Nick was married with two young children, who were aged five and two when he died. He was a legend of amateur rugby league having played with Siddal ARLFC since the age of eight and captaining the senior side in some of its most successful seasons. He also played for the Leeds Rhinos Academy and Sheffield Eagles before embarking on a career as a management accountant.

The charity – The Nick Smith Foundation – has now been formed and registered with the Charity Commission. It will have three aims:

  • Supporting research into MND and looking at how we can improve support for those diagnosed and their families.
  • Supporting children who have had to face the death of a parent at a young age – as Nick and his sister faced aged 6 and 4, and now Nick’s children have to face aged 5 and 2.
  • Supporting amateur rugby league which played such a significant part in Nick’s life from childhood to adulthood.

The organisation will be led by Nick’s wife, Rachel, and brother-in-law Stephen Naylor, who will work alongside fellow Trustees from different parts of Nick’s life – Johnny Lawless, Ryan Jepson and Sharon Lowrie.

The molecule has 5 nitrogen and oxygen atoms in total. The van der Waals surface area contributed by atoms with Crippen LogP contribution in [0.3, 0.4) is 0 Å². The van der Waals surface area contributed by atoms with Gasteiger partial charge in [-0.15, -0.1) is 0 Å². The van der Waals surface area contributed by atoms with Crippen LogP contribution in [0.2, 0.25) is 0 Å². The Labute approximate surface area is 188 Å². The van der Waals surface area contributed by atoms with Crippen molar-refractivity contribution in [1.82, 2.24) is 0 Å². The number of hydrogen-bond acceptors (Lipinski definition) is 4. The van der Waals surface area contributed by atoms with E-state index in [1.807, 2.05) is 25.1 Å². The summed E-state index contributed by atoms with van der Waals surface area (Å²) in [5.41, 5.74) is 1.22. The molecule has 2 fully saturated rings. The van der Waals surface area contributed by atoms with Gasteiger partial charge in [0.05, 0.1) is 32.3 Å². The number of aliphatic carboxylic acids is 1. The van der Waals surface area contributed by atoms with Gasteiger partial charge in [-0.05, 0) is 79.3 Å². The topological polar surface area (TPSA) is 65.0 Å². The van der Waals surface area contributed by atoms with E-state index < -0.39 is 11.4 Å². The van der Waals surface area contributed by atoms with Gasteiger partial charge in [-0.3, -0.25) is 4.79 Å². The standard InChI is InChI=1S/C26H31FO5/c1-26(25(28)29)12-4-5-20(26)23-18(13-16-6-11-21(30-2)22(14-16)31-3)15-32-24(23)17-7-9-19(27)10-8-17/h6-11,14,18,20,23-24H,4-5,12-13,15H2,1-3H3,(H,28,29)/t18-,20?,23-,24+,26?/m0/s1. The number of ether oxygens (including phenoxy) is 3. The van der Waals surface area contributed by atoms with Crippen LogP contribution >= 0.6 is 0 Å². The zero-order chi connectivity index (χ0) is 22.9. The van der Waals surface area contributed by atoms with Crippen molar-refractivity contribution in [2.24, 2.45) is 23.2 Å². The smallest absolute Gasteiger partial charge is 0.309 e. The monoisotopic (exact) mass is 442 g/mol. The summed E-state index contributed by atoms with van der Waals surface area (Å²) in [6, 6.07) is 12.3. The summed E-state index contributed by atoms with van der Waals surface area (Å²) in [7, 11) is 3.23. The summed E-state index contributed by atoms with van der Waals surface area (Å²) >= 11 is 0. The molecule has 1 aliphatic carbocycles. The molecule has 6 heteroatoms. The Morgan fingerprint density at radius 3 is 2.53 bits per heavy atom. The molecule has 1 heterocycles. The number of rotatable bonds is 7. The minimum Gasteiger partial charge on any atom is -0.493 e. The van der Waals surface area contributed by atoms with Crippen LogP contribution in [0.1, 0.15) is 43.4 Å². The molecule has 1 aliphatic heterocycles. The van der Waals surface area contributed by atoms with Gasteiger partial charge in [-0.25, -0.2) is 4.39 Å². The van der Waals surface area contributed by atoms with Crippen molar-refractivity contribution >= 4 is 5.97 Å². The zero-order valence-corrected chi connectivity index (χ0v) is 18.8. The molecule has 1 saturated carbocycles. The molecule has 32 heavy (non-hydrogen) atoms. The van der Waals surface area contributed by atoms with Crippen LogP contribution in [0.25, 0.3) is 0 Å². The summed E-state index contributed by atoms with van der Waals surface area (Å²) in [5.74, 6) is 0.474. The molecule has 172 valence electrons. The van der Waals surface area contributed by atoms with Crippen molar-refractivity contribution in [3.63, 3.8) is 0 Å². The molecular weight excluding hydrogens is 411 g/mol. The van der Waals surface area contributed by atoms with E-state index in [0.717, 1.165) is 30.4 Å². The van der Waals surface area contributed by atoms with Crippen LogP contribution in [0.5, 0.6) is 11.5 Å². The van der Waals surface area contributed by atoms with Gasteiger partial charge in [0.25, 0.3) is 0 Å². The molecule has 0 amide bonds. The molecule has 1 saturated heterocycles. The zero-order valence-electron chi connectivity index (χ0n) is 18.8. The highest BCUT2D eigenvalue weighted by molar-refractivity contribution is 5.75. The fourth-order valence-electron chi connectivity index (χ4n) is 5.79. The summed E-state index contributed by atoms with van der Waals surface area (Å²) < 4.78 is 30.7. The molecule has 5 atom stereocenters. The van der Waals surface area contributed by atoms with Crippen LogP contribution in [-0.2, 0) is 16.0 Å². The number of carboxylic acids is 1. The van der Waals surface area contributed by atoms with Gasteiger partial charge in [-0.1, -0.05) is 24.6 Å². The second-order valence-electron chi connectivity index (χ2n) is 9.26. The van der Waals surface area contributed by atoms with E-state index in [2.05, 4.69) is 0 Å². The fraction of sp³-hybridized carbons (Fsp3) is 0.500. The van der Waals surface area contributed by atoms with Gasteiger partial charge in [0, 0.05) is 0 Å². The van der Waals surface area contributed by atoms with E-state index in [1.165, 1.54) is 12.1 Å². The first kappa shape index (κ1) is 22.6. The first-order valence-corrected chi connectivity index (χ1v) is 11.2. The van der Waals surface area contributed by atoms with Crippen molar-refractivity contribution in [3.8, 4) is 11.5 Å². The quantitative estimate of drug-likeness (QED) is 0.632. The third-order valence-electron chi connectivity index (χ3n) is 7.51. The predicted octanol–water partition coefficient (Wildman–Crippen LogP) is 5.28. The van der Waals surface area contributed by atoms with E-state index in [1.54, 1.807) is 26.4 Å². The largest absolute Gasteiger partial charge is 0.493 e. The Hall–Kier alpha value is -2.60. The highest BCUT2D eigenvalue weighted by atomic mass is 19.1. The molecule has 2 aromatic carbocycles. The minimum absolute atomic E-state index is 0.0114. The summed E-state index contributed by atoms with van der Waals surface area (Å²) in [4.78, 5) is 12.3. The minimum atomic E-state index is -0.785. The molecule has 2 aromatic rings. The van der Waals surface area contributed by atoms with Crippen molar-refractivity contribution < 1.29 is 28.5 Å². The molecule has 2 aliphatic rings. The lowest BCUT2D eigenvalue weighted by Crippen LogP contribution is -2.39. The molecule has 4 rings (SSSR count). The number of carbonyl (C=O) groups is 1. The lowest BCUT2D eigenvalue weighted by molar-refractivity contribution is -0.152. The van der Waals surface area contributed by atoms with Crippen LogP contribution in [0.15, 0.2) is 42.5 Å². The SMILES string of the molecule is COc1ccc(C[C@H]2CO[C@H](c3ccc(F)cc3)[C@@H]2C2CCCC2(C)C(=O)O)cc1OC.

Rachel said:

“Nothing can take away the pain of Nick’s death and the weeks since he lost his short battle with Motor Neurone Disease have been the hardest imaginable.

“This cruel, cruel disease which we know too little about robbed me of my husband, my children of their daddy and our family and friends of an amazing man.

“I want to ensure his name lives on and this charity will work tirelessly to research and provide support for those diagnosed with MND and their families, help children who have to face the death of a parent at a young age and support amateur rugby league which was important to Nick.”

Stephen Naylor will be the Charity’s Chair of Trustees. Married to Nick’s sister Helen, he’s determined to ensure Nick’s legacy lives on:

“In his 38 years, Nick made a huge impact on many people’s lives. As Trustees, we pledge to ensure his legacy is that Nick continues to have a huge impact on people’s lives. We are determined to make a difference. In Nick’s memory and in Nick’s name.”

More details about the Charity can be found on the website at www.nicksmithfoundation.org.uk